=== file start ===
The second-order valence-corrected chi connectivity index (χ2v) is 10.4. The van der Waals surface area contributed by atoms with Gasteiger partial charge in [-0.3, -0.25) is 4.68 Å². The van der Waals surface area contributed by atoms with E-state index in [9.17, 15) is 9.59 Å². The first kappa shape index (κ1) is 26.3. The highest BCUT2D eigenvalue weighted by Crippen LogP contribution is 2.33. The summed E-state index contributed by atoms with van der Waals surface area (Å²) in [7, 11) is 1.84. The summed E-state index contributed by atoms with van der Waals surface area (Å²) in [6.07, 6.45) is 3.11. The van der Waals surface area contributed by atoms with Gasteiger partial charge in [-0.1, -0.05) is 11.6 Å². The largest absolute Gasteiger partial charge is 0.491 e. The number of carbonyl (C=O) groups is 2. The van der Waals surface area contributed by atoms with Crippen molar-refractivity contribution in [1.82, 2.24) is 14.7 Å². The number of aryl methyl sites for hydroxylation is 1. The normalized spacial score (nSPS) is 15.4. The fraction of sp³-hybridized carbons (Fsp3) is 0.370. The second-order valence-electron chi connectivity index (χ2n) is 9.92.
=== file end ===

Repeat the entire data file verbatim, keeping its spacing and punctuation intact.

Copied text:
The second-order valence-corrected chi connectivity index (χ2v) is 10.4. The van der Waals surface area contributed by atoms with Gasteiger partial charge in [-0.3, -0.25) is 4.68 Å². The van der Waals surface area contributed by atoms with E-state index in [9.17, 15) is 9.59 Å². The first kappa shape index (κ1) is 26.3. The highest BCUT2D eigenvalue weighted by Crippen LogP contribution is 2.33. The summed E-state index contributed by atoms with van der Waals surface area (Å²) in [7, 11) is 1.84. The summed E-state index contributed by atoms with van der Waals surface area (Å²) in [6.07, 6.45) is 3.11. The van der Waals surface area contributed by atoms with Gasteiger partial charge in [-0.1, -0.05) is 11.6 Å². The largest absolute Gasteiger partial charge is 0.491 e. The number of carbonyl (C=O) groups is 2. The van der Waals surface area contributed by atoms with Crippen molar-refractivity contribution in [1.82, 2.24) is 14.7 Å². The number of aryl methyl sites for hydroxylation is 1. The normalized spacial score (nSPS) is 15.4. The fraction of sp³-hybridized carbons (Fsp3) is 0.370. The second-order valence-electron chi connectivity index (χ2n) is 9.92.